Many patients with eating disorders do not receive help for their symptoms, even though these disorders have severe morbidity. The Internet may offer alternative low-threshold treatment interventions. This study evaluated the effects of a Web-based cognitive behavioral therapy (CBT) intervention using intensive asynchronous therapeutic support to improve eating disorder psychopathology, and to reduce body dissatisfaction and related health problems among patients with eating disorders. A two-arm open randomized controlled trial comparing a Web-based CBT intervention to a waiting list control condition (WL) was carried out among female patients with bulimia nervosa (BN), binge eating disorder (BED), and eating disorders not otherwise specified (EDNOS). The eating disorder diagnosis was in accordance with the Diagnostic and Statistical Manual of Mental Disorders, 4th edition, and was established based on participants' self-report. Participants were recruited from an open-access website, and the intervention consisted of a structured two-part program within a secure Web-based application. The aim of the first part was to analyze participant's eating attitudes and behaviors, while the second part focused on behavioral change. Participants had asynchronous contact with a personal therapist twice a week, solely via the Internet. Self-report measures of eating disorder psychopathology (primary outcome), body dissatisfaction, physical health, mental health, self-esteem, quality of life, and social functioning were completed at baseline and posttest. A total of 214 participants were randomized to either the Web-based CBT group (n=108) or to the WL group (n=106) stratified by type of eating disorder (BN: n=44; BED: n=85; EDNOS: n=85). Study attrition was low with 94% of the participants completing the posttest assignment. Overall, Web-based CBT showed a significant improvement over time for eating disorder psychopathology (F97=63.07, PWeb-based CBT participants in all three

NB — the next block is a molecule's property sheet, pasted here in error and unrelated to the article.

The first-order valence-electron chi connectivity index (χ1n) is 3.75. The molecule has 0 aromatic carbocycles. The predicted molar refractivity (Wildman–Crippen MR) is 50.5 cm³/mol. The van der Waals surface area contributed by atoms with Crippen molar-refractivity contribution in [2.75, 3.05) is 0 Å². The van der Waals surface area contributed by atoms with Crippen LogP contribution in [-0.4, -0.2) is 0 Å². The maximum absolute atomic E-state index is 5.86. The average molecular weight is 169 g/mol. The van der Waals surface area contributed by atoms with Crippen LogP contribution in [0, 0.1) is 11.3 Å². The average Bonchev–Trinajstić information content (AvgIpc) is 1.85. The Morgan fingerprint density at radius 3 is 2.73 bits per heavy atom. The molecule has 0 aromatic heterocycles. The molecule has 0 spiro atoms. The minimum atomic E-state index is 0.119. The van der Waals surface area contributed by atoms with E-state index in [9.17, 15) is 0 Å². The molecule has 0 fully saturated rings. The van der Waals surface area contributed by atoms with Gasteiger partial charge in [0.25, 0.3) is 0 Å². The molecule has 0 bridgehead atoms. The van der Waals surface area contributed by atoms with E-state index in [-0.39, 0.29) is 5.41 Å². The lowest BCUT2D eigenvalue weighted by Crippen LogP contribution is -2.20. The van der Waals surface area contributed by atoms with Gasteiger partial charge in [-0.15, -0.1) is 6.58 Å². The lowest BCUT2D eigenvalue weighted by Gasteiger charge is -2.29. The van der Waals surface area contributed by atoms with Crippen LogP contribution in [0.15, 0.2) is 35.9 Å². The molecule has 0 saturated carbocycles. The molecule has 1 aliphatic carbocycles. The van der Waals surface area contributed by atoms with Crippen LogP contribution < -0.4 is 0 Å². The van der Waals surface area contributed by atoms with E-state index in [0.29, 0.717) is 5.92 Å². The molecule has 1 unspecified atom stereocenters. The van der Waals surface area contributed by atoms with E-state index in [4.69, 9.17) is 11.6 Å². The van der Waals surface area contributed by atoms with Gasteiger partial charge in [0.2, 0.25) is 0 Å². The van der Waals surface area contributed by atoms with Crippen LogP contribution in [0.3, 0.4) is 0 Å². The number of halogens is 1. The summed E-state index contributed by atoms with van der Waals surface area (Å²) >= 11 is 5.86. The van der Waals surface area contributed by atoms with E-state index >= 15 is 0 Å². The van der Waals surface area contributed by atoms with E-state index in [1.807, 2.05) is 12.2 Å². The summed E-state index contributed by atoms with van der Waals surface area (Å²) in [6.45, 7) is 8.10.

3. The Efficacy of Internet-based Cognitive Behavioral Therapy on the Anxiety Disorders among Adolescent Girls

    Directory of Open Access Journals (Sweden)

    Afsaneh Karbasi

    2018-01-01